finding transportation, arranging for childcare, and even taking time off work.
When planning visit frequency, amount
of buprenorphine prescribed, and number of

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refills, ASAM recommends considering the
following psychosocial and community factors:
1. During healthcare disasters such
as COVID-19, does the patient fall into a
high-risk group as outlined by the CDC or
local health department? Having the patient
frequently visit clinics or pharmacies may
increase their risk of transmission, or the risk
to providers and the public.

Converting to telemedicine
can reduce some of the
barriers patients might
otherwise have to these
frequent office visits, such
as finding transportation,
arranging for childcare, and
even taking time off work.

2. Is the patient under quarantine or
caring for a loved one in isolation? Patients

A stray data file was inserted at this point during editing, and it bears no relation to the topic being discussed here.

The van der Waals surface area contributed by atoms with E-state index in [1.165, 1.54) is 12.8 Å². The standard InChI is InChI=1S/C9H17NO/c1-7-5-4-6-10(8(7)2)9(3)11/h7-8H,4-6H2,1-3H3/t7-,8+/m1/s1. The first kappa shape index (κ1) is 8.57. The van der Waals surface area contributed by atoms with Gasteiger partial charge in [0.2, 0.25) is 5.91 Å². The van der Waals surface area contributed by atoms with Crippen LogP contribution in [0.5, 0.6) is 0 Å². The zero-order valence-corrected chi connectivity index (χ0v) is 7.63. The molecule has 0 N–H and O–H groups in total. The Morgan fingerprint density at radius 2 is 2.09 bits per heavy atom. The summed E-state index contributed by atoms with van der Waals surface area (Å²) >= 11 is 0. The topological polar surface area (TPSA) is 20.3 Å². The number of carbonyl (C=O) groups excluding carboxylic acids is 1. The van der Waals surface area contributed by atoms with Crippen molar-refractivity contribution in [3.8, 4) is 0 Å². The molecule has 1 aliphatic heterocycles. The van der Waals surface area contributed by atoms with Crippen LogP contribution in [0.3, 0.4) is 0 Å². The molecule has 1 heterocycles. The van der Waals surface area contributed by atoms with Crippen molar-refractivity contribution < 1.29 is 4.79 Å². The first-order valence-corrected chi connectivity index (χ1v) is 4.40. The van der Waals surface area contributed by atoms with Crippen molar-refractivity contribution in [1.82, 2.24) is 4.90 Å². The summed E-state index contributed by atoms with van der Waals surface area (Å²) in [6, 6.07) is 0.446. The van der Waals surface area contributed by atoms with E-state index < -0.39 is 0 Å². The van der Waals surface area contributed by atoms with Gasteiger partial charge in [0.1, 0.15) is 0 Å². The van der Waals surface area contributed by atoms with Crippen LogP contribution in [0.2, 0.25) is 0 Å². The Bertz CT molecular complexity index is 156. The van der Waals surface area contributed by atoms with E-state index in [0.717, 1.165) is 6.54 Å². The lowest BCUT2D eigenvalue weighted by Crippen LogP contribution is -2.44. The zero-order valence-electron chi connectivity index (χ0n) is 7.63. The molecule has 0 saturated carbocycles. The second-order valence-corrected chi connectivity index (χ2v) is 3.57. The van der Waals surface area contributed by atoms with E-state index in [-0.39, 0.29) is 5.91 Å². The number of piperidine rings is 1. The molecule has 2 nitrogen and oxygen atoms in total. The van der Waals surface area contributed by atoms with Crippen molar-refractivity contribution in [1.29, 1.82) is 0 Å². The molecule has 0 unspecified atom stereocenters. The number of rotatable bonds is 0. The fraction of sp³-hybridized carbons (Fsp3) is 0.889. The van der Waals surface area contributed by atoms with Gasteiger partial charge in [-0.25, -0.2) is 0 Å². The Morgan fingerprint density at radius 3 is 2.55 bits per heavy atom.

will need access to an appropriate amount of
medication to support recommended public
health policy.
3. How able is the patient to safely store
different amounts of buprenorphine/naloxone formulations? Without the ability to secure it, less medication may be preferable. For
many of my patients, for example, the risk of
weekly visits to the pharmacy outweighs the
risk of a month's supply being stolen or lost.
4. Who might be able to access medications in the home, such as children, pets, or
neighbors? While buprenorphine generally
poses less of a risk for respiratory depression
compared with other opioids and methadone,
those without previous exposure to opioids,
especially children or people on certain other
medications can be harmed.
5. How stable is the patient's SUD?
Prescribing a lower quantity of medication
with more frequent refills and monitoring by
telehealth or telephone may be safer or more
effective in keeping patients in recovery.17

Clinicians should always co-prescribe or
ensure there is naloxone in the patient's home.
If naloxone access is limited, prioritize patients
at high risk for relapse because of co-occurring